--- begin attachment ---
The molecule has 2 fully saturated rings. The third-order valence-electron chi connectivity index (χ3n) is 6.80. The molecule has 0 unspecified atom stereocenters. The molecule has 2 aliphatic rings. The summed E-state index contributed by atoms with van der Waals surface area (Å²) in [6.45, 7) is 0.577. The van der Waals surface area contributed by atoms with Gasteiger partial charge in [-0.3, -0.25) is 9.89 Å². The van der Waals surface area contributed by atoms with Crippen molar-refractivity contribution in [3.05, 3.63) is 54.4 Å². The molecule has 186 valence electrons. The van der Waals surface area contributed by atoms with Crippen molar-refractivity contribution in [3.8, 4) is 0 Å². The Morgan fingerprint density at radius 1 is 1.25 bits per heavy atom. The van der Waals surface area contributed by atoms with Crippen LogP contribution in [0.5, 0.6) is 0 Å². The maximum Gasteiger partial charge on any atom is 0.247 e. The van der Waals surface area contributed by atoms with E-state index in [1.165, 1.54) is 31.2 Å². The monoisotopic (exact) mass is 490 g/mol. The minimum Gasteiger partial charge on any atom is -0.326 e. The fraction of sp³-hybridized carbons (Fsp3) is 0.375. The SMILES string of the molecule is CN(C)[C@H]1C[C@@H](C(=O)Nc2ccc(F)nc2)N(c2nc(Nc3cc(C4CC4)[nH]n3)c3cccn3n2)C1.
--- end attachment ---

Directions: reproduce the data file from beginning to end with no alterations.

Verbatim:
The molecule has 2 fully saturated rings. The third-order valence-electron chi connectivity index (χ3n) is 6.80. The molecule has 0 unspecified atom stereocenters. The molecule has 2 aliphatic rings. The summed E-state index contributed by atoms with van der Waals surface area (Å²) in [6.45, 7) is 0.577. The van der Waals surface area contributed by atoms with Gasteiger partial charge in [-0.3, -0.25) is 9.89 Å². The van der Waals surface area contributed by atoms with Crippen molar-refractivity contribution in [3.05, 3.63) is 54.4 Å². The molecule has 186 valence electrons. The van der Waals surface area contributed by atoms with Crippen molar-refractivity contribution in [3.8, 4) is 0 Å². The Morgan fingerprint density at radius 1 is 1.25 bits per heavy atom. The van der Waals surface area contributed by atoms with Crippen LogP contribution in [0.5, 0.6) is 0 Å². The maximum Gasteiger partial charge on any atom is 0.247 e. The van der Waals surface area contributed by atoms with E-state index in [1.165, 1.54) is 31.2 Å². The monoisotopic (exact) mass is 490 g/mol. The minimum Gasteiger partial charge on any atom is -0.326 e. The fraction of sp³-hybridized carbons (Fsp3) is 0.375. The SMILES string of the molecule is CN(C)[C@H]1C[C@@H](C(=O)Nc2ccc(F)nc2)N(c2nc(Nc3cc(C4CC4)[nH]n3)c3cccn3n2)C1.